Wednesday, 10 January 2018

Three Billboards Outside Ebbing, Missouri


Anger is a terrible thing. Even justifiable anger. It's a emotion that will gnaw at your insides and pretty much ruin your life. Anger at an injustice. Anger at the way you were raised. Anger at the actions of others. It doesn't matter what the cause is, the end result will always be the same, and it won't do you any good.

Three Billboards Outside Ebbing, Missouri is an angry film, but thankfully it's also a hopeful one. And it's great too.

9 months after the rape and murder of her daughter, a woman grows totally frustrated with the inaction by the town police and decides to shame them into action by asking questions on billboards outside the town. Her plans do not go down well either with her family, the people of the town or the police.

I loved this. It's great when you see a film in the first week of January and you just know that it will be in your top 10 at the end of the year. It's not the comedy that trailers make it out to be at all. Far from it. It's a dark, thoughtful film with blobs of humour scattered throughout. Mostly the type of dark humour that will make you laugh nervously. It's also a deeply humane film about how complicated people can be. It's about the gray areas that exist in people's lives. How people who do and say pretty despicable things are still redeemable. It's a film that's optimistic about people. It mightn't seem so initially but it breaks through eventually. It's also an exceedingly well written and acted film. This is writer/director Martin McDonagh's 3rd film and it's probably his best. It's far better than Seven Psychopaths anyway and avoids the shock value that film strived for. It's deep, profound, moving look at grief and the shockwaves that come in the wake of grief, that feels totally authentic. It's a story that feels propelled by the actions of it's characters.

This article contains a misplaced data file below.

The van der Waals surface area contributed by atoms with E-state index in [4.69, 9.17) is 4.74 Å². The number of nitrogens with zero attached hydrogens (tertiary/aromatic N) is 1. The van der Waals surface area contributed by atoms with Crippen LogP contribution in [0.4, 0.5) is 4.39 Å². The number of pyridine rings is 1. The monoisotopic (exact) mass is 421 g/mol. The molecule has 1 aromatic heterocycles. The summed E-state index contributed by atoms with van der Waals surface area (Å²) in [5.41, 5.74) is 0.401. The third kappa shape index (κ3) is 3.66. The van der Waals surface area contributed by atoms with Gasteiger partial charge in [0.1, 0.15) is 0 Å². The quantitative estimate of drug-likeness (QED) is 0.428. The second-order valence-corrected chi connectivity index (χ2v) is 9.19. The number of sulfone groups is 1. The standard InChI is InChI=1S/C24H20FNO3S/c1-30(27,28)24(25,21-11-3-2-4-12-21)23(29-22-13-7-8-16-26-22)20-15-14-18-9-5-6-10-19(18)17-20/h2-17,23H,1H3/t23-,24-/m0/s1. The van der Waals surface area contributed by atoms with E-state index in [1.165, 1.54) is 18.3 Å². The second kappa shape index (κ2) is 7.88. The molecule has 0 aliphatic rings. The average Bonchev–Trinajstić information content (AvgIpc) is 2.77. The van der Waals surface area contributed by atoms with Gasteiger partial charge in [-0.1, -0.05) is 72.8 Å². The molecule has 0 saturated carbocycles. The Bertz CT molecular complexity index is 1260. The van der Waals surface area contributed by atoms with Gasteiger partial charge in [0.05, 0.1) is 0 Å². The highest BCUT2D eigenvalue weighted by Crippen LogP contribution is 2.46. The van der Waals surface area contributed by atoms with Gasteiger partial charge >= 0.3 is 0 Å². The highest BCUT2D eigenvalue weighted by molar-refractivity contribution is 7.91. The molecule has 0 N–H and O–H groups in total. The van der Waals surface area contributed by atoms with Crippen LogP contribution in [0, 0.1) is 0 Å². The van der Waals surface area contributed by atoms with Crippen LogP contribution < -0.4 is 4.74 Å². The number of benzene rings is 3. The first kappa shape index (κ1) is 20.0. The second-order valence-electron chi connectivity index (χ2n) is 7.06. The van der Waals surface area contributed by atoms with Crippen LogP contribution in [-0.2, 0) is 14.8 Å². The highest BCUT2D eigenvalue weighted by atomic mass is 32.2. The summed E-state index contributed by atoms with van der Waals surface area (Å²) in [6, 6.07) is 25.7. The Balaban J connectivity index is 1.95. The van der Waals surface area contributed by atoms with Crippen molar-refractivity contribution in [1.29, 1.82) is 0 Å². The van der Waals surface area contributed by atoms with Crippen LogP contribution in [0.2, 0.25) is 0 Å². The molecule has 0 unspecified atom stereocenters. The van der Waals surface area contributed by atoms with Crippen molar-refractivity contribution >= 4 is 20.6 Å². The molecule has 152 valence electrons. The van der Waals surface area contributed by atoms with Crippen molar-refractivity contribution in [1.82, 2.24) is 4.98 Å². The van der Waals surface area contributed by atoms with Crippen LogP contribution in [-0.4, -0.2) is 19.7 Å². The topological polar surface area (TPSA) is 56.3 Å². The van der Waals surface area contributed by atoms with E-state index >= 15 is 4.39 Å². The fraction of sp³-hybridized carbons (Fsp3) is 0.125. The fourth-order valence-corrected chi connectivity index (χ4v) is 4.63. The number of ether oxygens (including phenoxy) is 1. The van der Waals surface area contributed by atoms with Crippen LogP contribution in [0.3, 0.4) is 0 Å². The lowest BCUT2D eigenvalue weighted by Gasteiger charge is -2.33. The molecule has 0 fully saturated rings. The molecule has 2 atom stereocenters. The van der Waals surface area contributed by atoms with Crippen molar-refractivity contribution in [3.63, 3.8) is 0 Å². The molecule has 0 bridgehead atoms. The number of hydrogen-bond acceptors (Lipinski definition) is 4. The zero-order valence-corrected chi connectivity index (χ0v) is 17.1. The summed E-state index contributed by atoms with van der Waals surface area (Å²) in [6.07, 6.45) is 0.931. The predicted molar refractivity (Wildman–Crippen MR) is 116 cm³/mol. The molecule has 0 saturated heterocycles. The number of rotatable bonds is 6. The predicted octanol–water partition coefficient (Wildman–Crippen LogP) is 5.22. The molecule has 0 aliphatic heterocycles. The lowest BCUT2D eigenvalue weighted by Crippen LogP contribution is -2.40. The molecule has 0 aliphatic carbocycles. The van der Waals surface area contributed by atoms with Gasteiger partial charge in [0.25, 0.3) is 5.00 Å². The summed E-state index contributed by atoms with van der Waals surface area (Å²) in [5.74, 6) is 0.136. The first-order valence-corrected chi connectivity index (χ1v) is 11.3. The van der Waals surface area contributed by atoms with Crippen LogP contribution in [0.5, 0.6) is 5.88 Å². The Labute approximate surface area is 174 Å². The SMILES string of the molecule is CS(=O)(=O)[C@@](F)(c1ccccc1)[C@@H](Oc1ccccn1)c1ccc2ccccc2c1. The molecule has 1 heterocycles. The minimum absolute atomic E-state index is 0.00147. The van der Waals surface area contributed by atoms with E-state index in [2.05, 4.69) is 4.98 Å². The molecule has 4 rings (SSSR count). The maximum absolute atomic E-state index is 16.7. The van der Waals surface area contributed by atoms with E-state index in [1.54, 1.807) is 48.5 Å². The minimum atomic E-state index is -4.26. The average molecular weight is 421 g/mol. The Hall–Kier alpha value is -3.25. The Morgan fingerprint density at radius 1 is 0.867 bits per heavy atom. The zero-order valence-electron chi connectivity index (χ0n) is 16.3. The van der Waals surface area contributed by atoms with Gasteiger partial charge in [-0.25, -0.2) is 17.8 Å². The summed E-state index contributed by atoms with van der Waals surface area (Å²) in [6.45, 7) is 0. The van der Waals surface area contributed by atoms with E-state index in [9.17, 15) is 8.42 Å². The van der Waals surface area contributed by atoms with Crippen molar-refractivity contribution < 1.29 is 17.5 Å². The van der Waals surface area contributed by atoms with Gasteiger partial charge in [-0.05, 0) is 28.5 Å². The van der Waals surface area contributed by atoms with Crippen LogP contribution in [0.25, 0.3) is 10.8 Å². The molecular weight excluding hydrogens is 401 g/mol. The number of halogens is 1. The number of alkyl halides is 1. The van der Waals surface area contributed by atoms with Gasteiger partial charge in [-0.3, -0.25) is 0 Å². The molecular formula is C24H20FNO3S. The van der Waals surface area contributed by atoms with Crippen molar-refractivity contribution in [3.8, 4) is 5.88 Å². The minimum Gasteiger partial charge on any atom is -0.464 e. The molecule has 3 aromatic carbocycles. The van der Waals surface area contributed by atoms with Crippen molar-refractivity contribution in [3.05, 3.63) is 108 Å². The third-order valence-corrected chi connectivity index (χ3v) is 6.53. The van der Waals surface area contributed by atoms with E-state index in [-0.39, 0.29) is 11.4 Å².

Frances McDormand is an amazing actor with a brilliantly expressive face. Here as Mildred she'll break your heart, stress you out, give you hope and make you snort laughing when she decides to do some equal opportunity crotch kickin'. Guilt and stress is etched on her face and with one roar of utter frustration she steals the entire film. She's a complex character too. It's her way or the highway and if people get hurt on her road to justice, so be it. It's easily her best role of the century so far, definitely since Almost Famous in 2000.

Sam Rockwell is fantastic too, playing a cop that's the embodiment of some of the problems facing American society, wait no actually just society today. An immature, sexist, racist, homophobic thug with a very short fuse and a drinking problem. He's a character you'll love to hate......and yet somehow Rockwell makes him compelling. Woody Harrelson rounds out the main cast as a decent man struggling with what life is throwing at him. His voiceover scenes are the ones that give the film a lot of its heart. He's a man with a tough exterior but a wounded and frustrated interior. The supporting cast is just as good. Zeljko Ivanic is hilarious as a perpetually angry cop. Peter Dinklage as a little man with a big heart. Caleb Landry Jones is becoming a go to guy for young men with a country twang and Ireland's own Kerry Condon is fun in a couple of small scenes. 

This is a film that might frustrate some people but as with a lot of stories, it's about the journey and not the destination. Director Martin McDonagh has a fine feel for the complexities of people and life. It's a bit of an oddity. A raw, upsetting film that will make you burst out laughing in places. Actually you'll feel the full gamut of emotions throughout this. It's really worth going to see. Out in cinemas Friday.


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